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Archive for the ‘Essays on Life’ Category

All That Remains is the Glitter (and Some Memories)

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It is graduation season at the nation’s colleges and high schools and millions are donning caps and gowns and going through ceremonies and rituals that have been around for as long as any of us alive today can remember.

And graduates have probably been saying for just as long that they were only doing this for their parents.

I suspect that if the graduates could take a vote they might do away with all of the pomp and circumstance.

But many of them go through it anyway even though I know a number of people who skipped their graduation ceremony and at least one who was there, but sitting with the audience and not walking across the stage like the rest of us.

When I taught at John Carroll University, faculty members were expected to participate in the ceremony.

After one particular commencement, I remember going the next day to get a haircut or some such mundane activity and wondering what the graduates were thinking today.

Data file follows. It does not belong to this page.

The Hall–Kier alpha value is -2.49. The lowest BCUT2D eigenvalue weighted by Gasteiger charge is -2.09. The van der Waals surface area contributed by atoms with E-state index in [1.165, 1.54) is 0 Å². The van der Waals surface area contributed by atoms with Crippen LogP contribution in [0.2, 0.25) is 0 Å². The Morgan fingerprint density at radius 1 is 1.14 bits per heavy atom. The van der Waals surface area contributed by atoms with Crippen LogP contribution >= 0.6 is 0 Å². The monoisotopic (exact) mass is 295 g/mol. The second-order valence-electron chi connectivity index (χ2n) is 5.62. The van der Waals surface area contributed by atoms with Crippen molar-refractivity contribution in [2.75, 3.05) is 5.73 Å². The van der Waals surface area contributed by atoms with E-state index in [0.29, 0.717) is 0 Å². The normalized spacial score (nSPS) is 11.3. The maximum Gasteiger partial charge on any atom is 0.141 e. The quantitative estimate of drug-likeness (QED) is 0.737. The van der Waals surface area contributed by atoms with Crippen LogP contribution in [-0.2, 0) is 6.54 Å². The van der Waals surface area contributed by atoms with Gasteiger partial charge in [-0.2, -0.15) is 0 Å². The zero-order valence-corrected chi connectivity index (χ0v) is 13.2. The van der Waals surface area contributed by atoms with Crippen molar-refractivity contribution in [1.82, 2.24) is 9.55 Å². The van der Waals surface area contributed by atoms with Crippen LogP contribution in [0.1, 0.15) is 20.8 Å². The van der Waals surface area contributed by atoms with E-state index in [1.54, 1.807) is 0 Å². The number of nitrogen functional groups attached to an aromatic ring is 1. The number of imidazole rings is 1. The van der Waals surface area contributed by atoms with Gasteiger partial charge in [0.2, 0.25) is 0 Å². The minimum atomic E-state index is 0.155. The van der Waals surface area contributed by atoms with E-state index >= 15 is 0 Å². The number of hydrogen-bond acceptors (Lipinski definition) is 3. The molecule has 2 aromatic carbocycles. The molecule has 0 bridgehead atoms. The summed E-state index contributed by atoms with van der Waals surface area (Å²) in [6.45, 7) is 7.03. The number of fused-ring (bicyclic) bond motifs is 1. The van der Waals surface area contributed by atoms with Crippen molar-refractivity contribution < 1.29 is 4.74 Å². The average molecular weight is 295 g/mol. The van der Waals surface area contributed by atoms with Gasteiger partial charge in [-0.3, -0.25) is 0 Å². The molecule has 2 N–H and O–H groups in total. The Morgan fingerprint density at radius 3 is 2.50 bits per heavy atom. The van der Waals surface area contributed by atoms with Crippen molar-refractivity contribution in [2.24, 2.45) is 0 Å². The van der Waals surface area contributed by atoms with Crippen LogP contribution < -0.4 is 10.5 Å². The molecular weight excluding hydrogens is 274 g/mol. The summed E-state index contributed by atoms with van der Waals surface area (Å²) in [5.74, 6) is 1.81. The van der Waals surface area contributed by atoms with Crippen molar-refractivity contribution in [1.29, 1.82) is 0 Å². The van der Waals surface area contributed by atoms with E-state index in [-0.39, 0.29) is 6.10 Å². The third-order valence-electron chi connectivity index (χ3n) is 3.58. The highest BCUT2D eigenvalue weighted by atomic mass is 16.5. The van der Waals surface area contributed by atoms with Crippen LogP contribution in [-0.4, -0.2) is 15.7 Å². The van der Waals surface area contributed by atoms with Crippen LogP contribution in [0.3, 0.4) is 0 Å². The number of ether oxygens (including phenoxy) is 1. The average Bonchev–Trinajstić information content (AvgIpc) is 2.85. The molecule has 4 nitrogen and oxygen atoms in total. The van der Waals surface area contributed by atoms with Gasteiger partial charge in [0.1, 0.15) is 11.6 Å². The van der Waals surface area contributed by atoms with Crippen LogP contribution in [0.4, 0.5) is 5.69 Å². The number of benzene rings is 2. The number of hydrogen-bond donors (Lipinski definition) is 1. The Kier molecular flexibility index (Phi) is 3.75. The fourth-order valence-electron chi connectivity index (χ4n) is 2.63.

All of their lives they had been preparing for going to college. Then college came and it must have seemed like an eternity before they would graduate.

But they did and now it was the morning after. What are they thinking now that a major part of their life is behind them?

I was reminded of that question when I ran across this “glitter” on the bricks in front of the Rose Well House on the campus of Indiana University.

The Well House is one of the more iconic landmarks on the Bloomington campus and countless grads had their picture taken in front of it.

Graduation Day at IU had been four days earlier and some graduates had left behind – although probably unintentionally – some reminders of that day.

Now it is time to get on with the rest of their life. But cheer up grads. There is always graduate school if you don’t want to face life just yet. And you will always have your memories.

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Reflections on a Long Ago Sunset

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I ran across this Kodachrome slide more than a year ago while looking for something else. I set it aside and planned to put it back in the box but for some reason it never got put away.